The willingness to be vulnerable and bring an issue before the group, good or bad – personal or professional, is where the real value is found. Members can get a 10x to 100x ROI from their group experience. It’s not about tips, techniques or things many might think are most valuable. You can get those, but those may only garner a 3x to 10x ROI. When you operate at the human level and you bring your whole self, you’ll get a much higher ROI from your peer advisory group experience. That’s the way to growth.

The chapter then goes into some details for which they were granted permission to share. Owners and CEOs who credit their peer advisory group with helping them achieve significant growth and success. They tell the story of Jane who took her Texas-based trucking business from $5 million to $25 million because of her commitment to learn and grow. Her group helped her acquire the confidence she lacked when she first arrived. It resulted in helping her hire better and in her willingness to be held accountable. She credits her success to the growth she achieved thanks to her group.

Another story involves a group member who confessed he didn’t have long to live. It was a big moment for everybody in the group as you’d imagine. It was emotional, but it forced every member to consider their own lives. They helped their dying friend through the most difficult time of his life. Members report how it impacted their lives – a lot of personal growth for each of them. Everybody had to get real, look in the mirror and consider their own affairs. Not merely financial and legal affairs, but their personal and relationship affairs.

That same group endured the death of a member’s child. One member’s son died from a drug overdose. Many members had experienced drug addiction in their families. They got through it together.

Then there are the individual stories of CEOs or owners who had to learn to grow into the job with the help of their peer advisory group. CEOs and business owners aren’t necessarily born. We have to learn the skills and mindset necessary for success. Peers can serve to accelerate that learning.

Sometimes we need to learn trust. A story is told of a CEO who, during the economic downturn in 2009, learned (thanks to his group) that his 35-year-old company was 6 weeks away from a cash flow crisis, putting the entire company at risk. About 80 employees relied on the company for their means of support. The CEO had most of his net worth tied up in the company. It was all about to slide off the cliff.

The group pulled together a tiger team (a smaller group of members from within the larger group) together. They literally went into his company at his invitation to help him cut costs…more than he ever though possible. Today, the company is thriving and cash flow positive (massively so). The owner is living a dream life, but he had to transform. He had to trust people. He had to connect. He had to be respectful. When he had first joined the group, he’d had multiple heart attacks. The business had only been marginally profitable. He was an autocratic micromanager.

There are more compelling stories of CEOs and business owners who – thanks largely to their peer advisory groups – learned the things that had previously held them back. From letting go to delegating. From lack of confidence to fear of being wrong. From working all the time to leveraging the work they most enjoy (and were good at). From not believing something was possible to seeing it realized.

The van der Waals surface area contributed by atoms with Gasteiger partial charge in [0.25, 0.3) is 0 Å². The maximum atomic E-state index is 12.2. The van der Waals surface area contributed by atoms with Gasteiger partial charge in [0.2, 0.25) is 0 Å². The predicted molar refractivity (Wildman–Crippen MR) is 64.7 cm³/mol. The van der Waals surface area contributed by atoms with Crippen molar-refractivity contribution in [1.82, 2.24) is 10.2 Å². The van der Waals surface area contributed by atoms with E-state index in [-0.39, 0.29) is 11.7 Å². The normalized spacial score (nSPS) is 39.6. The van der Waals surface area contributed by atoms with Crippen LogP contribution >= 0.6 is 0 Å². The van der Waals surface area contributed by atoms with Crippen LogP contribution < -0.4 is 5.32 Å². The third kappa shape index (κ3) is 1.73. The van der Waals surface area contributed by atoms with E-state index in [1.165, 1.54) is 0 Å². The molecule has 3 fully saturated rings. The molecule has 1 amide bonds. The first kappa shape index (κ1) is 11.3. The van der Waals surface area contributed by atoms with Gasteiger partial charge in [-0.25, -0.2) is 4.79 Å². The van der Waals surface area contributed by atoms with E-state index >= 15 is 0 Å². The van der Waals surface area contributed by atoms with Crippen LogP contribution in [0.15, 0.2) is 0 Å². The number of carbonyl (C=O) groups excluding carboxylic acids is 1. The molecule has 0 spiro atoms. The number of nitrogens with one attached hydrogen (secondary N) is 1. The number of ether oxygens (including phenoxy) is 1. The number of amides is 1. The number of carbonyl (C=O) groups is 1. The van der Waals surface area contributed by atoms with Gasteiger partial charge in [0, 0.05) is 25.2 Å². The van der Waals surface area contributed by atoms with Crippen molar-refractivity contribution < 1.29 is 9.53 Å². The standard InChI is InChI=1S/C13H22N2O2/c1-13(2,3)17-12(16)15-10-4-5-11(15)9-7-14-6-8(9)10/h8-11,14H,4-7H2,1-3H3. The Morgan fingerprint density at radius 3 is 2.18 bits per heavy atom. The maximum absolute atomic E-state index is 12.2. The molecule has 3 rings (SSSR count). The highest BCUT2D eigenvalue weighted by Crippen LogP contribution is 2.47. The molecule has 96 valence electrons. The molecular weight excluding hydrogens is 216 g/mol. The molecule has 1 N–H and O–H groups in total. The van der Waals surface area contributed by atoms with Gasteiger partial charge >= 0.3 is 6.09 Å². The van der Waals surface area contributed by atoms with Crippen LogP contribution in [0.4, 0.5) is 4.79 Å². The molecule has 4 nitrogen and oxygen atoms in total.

Largely the chapter is about members of paid peer advisory groups coming together so each member can learn to overcome the beliefs and ideas that may be holding them back. Much of it is about possibility thinking. We can all use help in seeing the possibility where at first we may have thought it was impossible.

It’s about constant, ongoing learning. It’s about our willingness to constantly question and stretch our thinking, which drives our choices and actions. It’s the truth of the adage that what got us here, won’t get us there.

Growing challenges the bounds of our current thinking. There’s no such thing as personal or business. It’s personal AND business. If you’re open to learning from your colleagues, the first thing you discover is that growing your organization starts with growing YOU. Organizational growth won’t happen without our personal growth. Peer advantage isn’t fully realized without it.

THE PEER ADVANTAGE by Bula Network is designed to help just 14 SMB owners change their lives…and their businesses. These charter members will be able to experience the things depicted in this chapter. Personal, individual growth – which will fuel their business growth. By now you should more easily see the financial return on such an investment. I’ve spent years coaching leaders one-on-one helping them discover the 10x or higher ROI when there are just two of us sitting down together. Let’s put 7 owners together with me serving as the smart guide and it’s not surprise that owners may be able to experience an ROI they never thought possible. As the stories in chapter 9 show us…much of the personal, individual growth is priceless. It’s beyond measurement using decimals or dollar signs. Whether it’s helping a CEO tackle a cash flow problem, or helping a member through the grief-stricken days of the death of a child…the peer advantage is a powerful resource that only the best and brightest seem to fully understand and embrace. I hope you’re among them. Click here if you’d like to apply or learn more.

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About the author: Randy Cantrell is the founder of Bula Network, LLC – an executive leadership advisory company helping leaders leverage the power of others through peer advantage, online peer advisory groups. Interested in joining us? Visit ThePeerAdvantage.com